Last week, the Hoover Institution’s Williamson Evers admirably aired in the Wall Street Journal a disturbing Ethnic Studies Model Curriculum proposed by the California Department of Education and its Instructional Quality Commission, now under view. “It is difficult to comprehend the depth and breadth of the ideological bias and misrepresentations without reading the whole curriculum—something few will want to do,” Evers concluded.
Americans should, even so, since curriculum projects such as these are sensitive zeitgeist barometers. Focused on the model curriculum’s blatant anti-capitalism, the Journal did not add that California is getting ready to mandate an unprecedented ethnic studies requirement for high school graduation based on this extraordinary syllabus. It reflects a revolutionary storm sweeping through educational leadership in the nation’s legislatures and metro school districts.
That means that to get a high school diploma, starting in 2024, California students by law will have to complete three courses in English and social studies, two in math and science, and one in arts or world languages. A bill adds to these core requirements “a one-semester course in ethnic studies based on the model curriculum.” Los Angeles, San Francisco, San Diego, Sacramento, Oakland, Stockton, and other minority-rich school districts in the state have already established Ethnic Studies graduation requirements or programs.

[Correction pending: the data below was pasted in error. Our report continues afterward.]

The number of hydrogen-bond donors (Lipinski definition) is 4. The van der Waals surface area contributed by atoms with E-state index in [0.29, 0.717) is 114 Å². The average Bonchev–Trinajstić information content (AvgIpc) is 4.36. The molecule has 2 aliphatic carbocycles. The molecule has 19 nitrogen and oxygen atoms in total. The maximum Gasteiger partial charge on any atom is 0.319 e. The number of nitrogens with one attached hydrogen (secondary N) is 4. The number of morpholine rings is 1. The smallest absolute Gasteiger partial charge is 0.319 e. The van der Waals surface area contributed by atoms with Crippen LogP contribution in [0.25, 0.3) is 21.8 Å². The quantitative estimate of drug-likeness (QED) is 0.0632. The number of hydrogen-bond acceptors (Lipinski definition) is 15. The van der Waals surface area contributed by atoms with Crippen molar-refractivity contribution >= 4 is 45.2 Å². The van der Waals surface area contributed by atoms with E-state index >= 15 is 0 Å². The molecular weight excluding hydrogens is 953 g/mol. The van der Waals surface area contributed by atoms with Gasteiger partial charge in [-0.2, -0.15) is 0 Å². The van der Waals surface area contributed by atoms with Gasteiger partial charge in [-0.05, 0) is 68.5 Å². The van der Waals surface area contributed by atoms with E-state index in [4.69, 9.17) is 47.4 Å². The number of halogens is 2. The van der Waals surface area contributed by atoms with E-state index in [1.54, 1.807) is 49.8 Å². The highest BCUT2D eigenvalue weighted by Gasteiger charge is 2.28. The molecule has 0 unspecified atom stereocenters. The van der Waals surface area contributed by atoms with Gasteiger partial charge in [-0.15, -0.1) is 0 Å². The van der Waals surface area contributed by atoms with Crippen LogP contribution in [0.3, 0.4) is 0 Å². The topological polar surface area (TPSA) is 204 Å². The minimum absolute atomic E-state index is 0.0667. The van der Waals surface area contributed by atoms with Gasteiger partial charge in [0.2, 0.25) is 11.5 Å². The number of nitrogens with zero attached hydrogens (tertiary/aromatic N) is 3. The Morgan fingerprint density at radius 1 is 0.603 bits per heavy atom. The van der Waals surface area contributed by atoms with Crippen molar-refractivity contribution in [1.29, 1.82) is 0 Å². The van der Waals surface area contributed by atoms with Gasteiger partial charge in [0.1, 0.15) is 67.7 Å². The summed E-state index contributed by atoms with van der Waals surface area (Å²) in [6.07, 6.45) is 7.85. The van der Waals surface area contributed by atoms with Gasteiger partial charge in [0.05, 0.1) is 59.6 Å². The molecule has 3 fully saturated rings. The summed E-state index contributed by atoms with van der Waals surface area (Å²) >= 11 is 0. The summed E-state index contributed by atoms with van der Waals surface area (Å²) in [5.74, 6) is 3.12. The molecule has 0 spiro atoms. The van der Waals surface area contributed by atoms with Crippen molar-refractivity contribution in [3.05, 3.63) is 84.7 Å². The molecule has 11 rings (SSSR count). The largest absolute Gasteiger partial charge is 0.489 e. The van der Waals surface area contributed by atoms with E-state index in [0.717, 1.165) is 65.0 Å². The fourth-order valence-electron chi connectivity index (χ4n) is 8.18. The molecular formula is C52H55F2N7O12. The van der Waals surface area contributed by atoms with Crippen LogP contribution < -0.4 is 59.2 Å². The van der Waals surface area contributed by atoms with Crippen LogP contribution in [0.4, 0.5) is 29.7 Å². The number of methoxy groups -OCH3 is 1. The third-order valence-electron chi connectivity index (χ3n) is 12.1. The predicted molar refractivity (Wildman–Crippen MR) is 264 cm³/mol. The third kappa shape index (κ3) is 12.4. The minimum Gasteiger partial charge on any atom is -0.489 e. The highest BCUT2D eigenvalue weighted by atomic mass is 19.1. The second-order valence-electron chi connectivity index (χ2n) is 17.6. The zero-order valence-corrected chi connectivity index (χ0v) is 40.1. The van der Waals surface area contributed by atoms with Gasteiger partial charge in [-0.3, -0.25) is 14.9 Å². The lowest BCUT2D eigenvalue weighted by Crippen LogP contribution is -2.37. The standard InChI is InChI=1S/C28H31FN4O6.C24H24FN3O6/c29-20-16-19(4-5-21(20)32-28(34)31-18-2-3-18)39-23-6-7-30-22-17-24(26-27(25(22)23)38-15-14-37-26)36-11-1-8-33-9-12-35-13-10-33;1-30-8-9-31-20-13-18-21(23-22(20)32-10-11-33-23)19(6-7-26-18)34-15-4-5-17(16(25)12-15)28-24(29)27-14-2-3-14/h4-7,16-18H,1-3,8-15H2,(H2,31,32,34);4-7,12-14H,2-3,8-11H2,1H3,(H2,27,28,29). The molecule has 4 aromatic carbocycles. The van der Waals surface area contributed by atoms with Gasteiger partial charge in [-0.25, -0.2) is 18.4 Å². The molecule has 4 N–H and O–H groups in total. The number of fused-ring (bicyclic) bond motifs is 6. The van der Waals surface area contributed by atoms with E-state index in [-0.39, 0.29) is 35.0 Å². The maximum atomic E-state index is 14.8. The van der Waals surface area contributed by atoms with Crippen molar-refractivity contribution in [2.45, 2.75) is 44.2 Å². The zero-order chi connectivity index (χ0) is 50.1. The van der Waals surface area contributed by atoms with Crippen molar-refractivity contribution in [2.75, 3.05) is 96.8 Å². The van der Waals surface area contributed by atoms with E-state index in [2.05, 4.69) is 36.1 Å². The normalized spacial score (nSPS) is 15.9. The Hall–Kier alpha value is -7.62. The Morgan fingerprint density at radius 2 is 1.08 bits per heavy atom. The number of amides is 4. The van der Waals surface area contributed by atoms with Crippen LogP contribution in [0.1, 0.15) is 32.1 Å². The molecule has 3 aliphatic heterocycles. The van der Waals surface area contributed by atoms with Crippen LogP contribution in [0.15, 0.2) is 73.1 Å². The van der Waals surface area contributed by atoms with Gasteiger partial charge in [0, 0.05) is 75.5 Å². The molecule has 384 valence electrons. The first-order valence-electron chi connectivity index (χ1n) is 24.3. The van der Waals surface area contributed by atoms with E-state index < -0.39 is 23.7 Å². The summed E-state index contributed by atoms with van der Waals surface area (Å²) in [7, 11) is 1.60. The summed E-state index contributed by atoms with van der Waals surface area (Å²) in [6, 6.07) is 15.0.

According to the model’s overview, Ethnic Studies is the “disciplinary, loving, and critical praxis of holistic humanity.” It is the study of “intersectional and ancestral roots, coloniality, hegemony and a dignified world where many worlds fit.” It “critically grapples with the various power structures and forms of oppression, including, but not limited to, white supremacy, race and racism, sexism, classism, homophobia, islamophobia, transphobia, and xenophobia.” The overview promises that the course of study will: